Chicken with Long Rice

Chicken with Long Rice

Chicken with Long Rice

5 pounds chicken thighs
12 cups water
1-2 inches fresh ginger, crushed
2 tablespoons Hawaiian rock salt
2 cloves garlic, crushed (optional)
20 ounces long rice
1 bunch green onions, chopped
Garnish: Chopped green onions

Cover chicken with water. Add ginger, half the rock salt and garlic and simmer 45 minutes or until tender. Cool. Bone chicken and cut into bite-size pieces. Reserve broth. Remove ginger and discard. Add long rice to reserved broth and let stand 1/2 hour. Remove long rice and cut into 4-inch lengths. Return long rice to broth. Add green onions, remaining rock salt and chicken. Bring to boil and simmer 15-20 minutes. Add additional salt if desired. Chicken long rice will be moist with a bit of broth as a sauce. Garnish with chopped onion. Note: If made the day ahead, add a little extra chicken broth before reheating as the long rice will absorb existing broth.

This is a luau recipe, so it’s designed to serve about 20 people.  I made a 1/3 recipe, and got a little fast and loose with my proportions, so as a result, I wound up with too much long rice, and not enough broth to leave a sauce.  But before I go on, a word about the broth.

The next time you feel like making a chicken stock, that combination of chicken thighs, ginger, garlic, and rock salt is delicate, elegant, and sent me over the moon when I took a taste.

It wasn’t our favorite dish, but that is my menu’s fault, and no blame at all should be assigned to the innocent chicken long rice.  It’s just that the Kim Chee Salad and the Evil Jungle Prince are spicy dishes with big, powerful flavors, and the chicken long rice is more subtle.  While I enjoyed mine quite a bit, it just didn’t pair well with the other things on the plate, and flavor-wise, got lost in the shuffle.  Served on its own, or with a more neutral side dish, I’m sure we would have been crowing about it.

While I am always very excited about dessert, I was particularly excited about this week’s dessert.

As you may know, this week was the season premiere of Mad Men.  I’ve watched and loved and voraciously followed many television shows over the course of my life – The Wire, Buffy the Vampire Slayer, Veronica Mars, Top Chef – but my love of Mad Men really approaches something like addiction, obsession, or a combination of the two.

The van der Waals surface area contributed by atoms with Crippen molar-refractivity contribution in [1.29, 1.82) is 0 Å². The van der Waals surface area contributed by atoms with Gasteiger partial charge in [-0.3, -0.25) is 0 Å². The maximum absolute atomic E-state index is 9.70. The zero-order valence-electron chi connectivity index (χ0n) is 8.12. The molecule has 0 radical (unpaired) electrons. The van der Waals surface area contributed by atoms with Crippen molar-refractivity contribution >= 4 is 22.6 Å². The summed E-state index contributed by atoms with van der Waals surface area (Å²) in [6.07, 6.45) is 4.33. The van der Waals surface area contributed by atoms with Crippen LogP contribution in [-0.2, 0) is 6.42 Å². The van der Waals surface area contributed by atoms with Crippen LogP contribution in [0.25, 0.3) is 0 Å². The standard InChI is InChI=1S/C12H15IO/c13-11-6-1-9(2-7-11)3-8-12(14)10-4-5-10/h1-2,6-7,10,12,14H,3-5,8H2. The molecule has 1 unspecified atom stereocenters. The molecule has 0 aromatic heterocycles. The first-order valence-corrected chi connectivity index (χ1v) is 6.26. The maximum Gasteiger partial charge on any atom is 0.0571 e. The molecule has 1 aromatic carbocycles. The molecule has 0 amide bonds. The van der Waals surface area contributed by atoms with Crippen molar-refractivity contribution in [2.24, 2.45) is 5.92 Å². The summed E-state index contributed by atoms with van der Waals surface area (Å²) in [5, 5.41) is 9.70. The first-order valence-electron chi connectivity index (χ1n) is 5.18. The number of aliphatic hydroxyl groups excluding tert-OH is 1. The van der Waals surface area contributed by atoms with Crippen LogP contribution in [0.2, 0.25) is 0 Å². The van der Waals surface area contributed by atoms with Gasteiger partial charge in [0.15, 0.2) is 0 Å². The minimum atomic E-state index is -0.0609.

This shouldn’t surprise anyone – I mean, I’m a librarian in the History Department at the Los Angeles Public Library, enjoy making old fashioneds and reading books about Nixon, and I collect old Junior League cookbooks.  It’s as if the show was written specifically for me.

So, the other day, my friend Stephen emails to ask if I know where to find a recipe for pineapple and pine nut pie.  He’d just been watching an episode from last season, “The Gold Violin,” where Sal, the closeted art director at Sterling Cooper, and his eager-to-please wife, Kitty, are entertaining cocky, handsome account man Ken Cosgrove in their home, and Kitty has made this pie for dessert.

Stephen thought that this sounded absolutely delicious, and wrote that “if anyone would have a recipe for it, it would be you.”  Like Rupert Giles, the intrepid librarian of Buffy the Vampire Slayer, I told him I would “consult my books.”

And sure enough, I turned up this little gem in A Taste of Aloha.  Apologies to its creator, as I’m sure it’s probably tastier with pecans, but I could not resist substituting pine nuts.

Pineapple Cream Cheese Pie

Pineapple Cream Cheese Pie (with Pine Nuts)

Pineapple Cream Cheese Pie (with Pine Nuts)

1 (9-inch) unbaked pie shell
1/3 cup sugar
1 tablespoon cornstarch
1 (9-ounce) can crushed pineapple, undrained
8 ounces cream cheese, softened
1/2 cup sugar
1/2 teaspoon salt
2 eggs
1/2 cup milk
1/2 teaspoon vanilla
1/4 cup chopped pecans

Preheat oven to 400 degrees. Blend sugar with cornstarch and add pineapple. Cook, stirring constantly, until the mixture is thick and clear. Cool. Blend cream cheese with sugar and salt. Add eggs one at a time, stirring well after each addition. Blend in milk and vanilla. Spread the cooled pineapple mixture over the bottom of the pie shell. Pour in cream cheese mixture and sprinkle with pecans. Bake for 10 minutes, then reduce heat to 325 degrees and bake for an additional 50 minutes. Cool before serving.

If Brady went a little nuts for the Evil Jungle Prince, this was the dish that did it for me.  Two pieces, and I might have it again for breakfast tomorrow, and not bother feeling ashamed.  We had it served at room temperature, but I suspect that chilled, it is even better.

It was kind of a big and ambitious week, both in terms of cooking effort and of trying new and unusual things, but the recipes in A Taste of Aloha are worth the effort.  Often, when you’re cooking using the same old ingredients, you have a pretty good idea of how things are going to taste when you’re finished, so it’s fun every now and again to try cooking in the dark.  The first bite or sip of every dish was a complete surprise, and a pleasant one at that.

a taste of aloha meal

And after all that cooking and writing, I think I deserve a sangria nightcap.


Published in 1979, the canning recipes in the Junior League of Tuscaloosa’s Winning Seasons are slightly more descriptive and helpful than those in my Junior League cookbooks from the 50s and 60s.  However, for the most part, they still assume you know the basics.  In case you don’t, or in case you missed my previous post, here are a few of them (and if you need additional help, I’m told that the Ball Blue Book of Preserving is the bible of canning).